COVID-19 is causing a “unique” blood clotting disorder, an Irish haematologist has warned.
The novel coagulopathy, which has been called pulmonary intravascular coagulopathy (PIC), mainly affects the lungs and “undoubtedly” contributes to high death rates, according to Professor James O’Donnell, director of the Irish Centre for Vascular Biology and a consultant at St James's Hospital, Dublin.
A study led by Prof O’Donnell found that Caucasian people with severe COVID‑19 displayed signs of abnormal blood clotting, leading to many micro-clots within the lungs, hampering their ability to absorb oxygen into the blood.
The Irish study has been reported in the British Journal of Haematology. The study involved 83 patients, 50 of whom recovered fully and were discharged from hospital, and 13 who had died.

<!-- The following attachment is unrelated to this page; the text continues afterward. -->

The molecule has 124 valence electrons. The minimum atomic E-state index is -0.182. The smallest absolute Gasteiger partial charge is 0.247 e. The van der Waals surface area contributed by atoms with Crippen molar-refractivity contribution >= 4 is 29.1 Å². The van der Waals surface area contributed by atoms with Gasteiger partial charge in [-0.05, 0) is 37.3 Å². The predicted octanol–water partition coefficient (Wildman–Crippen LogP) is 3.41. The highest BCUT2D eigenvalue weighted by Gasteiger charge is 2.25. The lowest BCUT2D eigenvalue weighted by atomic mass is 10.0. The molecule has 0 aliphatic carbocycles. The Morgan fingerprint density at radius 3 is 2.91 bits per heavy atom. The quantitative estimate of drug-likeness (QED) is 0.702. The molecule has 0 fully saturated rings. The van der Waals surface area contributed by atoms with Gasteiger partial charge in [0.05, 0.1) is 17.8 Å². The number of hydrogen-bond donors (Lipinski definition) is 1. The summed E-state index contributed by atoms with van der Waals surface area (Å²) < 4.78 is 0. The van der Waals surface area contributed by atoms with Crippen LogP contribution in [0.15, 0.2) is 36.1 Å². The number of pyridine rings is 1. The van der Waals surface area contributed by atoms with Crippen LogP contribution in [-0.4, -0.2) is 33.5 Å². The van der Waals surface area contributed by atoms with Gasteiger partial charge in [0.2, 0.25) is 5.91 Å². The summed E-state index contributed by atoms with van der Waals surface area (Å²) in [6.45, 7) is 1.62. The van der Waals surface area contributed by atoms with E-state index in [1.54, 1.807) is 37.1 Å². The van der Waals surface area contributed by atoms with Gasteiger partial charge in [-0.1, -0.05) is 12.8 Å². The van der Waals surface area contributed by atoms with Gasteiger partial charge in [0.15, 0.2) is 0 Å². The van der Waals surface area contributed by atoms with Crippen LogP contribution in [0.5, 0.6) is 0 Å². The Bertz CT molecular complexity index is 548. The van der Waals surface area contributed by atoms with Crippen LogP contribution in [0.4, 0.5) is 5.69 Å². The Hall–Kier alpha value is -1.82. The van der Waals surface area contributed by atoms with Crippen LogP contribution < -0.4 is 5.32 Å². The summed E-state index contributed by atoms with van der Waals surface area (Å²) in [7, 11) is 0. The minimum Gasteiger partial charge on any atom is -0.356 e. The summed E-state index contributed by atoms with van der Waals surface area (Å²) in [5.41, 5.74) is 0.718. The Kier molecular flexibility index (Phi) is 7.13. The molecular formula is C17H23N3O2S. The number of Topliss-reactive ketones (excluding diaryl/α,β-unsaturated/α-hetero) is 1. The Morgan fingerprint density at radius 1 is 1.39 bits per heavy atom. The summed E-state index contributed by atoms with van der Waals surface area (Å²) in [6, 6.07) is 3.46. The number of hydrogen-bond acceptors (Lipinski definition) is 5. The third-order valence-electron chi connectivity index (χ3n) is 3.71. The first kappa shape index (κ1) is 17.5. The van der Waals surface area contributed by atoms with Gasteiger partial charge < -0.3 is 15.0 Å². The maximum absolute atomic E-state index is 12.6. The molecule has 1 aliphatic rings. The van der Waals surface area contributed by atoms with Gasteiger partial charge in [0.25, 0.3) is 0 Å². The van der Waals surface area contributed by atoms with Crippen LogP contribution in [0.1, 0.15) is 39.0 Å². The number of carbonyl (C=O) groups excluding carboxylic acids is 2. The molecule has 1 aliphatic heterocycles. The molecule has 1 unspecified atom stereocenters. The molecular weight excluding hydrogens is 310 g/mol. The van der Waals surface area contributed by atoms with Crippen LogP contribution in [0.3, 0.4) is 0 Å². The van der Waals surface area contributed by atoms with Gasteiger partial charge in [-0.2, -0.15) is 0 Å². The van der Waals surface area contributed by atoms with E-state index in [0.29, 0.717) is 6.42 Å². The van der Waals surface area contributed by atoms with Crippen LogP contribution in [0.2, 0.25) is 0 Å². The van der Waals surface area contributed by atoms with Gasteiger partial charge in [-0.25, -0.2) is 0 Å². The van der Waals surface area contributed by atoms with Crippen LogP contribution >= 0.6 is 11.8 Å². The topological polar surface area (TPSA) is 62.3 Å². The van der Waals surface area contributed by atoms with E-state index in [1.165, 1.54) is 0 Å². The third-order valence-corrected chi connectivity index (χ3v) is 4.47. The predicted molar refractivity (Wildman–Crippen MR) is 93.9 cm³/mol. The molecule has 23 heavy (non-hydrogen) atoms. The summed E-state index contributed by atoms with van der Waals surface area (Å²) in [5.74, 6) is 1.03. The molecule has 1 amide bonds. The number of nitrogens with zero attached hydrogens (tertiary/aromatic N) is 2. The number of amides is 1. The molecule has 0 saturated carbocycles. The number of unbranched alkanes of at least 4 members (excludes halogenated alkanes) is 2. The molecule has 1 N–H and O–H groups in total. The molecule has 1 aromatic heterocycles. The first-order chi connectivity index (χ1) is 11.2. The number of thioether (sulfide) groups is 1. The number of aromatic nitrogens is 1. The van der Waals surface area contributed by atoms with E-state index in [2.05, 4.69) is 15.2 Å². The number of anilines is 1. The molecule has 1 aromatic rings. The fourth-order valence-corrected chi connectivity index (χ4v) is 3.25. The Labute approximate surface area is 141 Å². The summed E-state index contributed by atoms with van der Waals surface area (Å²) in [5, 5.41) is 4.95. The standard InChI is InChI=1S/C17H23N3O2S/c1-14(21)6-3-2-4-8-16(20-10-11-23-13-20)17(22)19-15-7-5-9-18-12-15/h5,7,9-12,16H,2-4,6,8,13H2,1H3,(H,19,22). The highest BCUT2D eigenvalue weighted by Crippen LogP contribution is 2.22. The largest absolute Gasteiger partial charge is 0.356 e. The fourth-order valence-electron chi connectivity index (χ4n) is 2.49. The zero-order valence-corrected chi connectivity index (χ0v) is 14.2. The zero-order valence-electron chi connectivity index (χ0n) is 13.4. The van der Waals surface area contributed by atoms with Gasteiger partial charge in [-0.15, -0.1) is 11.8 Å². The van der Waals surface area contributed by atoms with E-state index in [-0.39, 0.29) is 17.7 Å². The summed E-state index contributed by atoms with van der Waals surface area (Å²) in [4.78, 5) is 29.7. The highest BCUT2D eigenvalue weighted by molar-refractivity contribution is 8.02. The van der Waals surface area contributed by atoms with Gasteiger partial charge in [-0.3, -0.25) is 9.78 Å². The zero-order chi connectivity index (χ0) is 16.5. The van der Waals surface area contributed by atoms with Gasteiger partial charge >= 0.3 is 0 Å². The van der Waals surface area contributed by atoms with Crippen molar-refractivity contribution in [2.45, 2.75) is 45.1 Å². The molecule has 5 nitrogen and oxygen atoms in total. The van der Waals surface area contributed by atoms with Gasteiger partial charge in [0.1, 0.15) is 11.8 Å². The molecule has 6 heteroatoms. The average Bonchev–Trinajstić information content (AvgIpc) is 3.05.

The researchers say that emerging evidence is also linking PIC to increased risk of stroke and heart attack.
Professor O’Donnell said: “Understanding how these micro-clots are being formed within the lung is critical so that we can develop more effective treatments for our patients, particularly those in high risk groups.
“Further studies will be required to investigate whether different blood thinning treatments may have a role in selected high risk patients in order to reduce the risk of clot formation.”
Source: Fogarty H, Townsend L, Ni Cheallaigh C, Bergin C, Martin-Loeches I, Browne P, Bacon CL, Gaule R, Gillett A, Byrne M, Ryan K, O’Connell N, O’Sullivan JM, Conlan N, O’Donnell JS (2020) “COVID-19 Coagulopathy in Caucasian patients”, Br J Haematol, doi: 10.1111/bjh.16749
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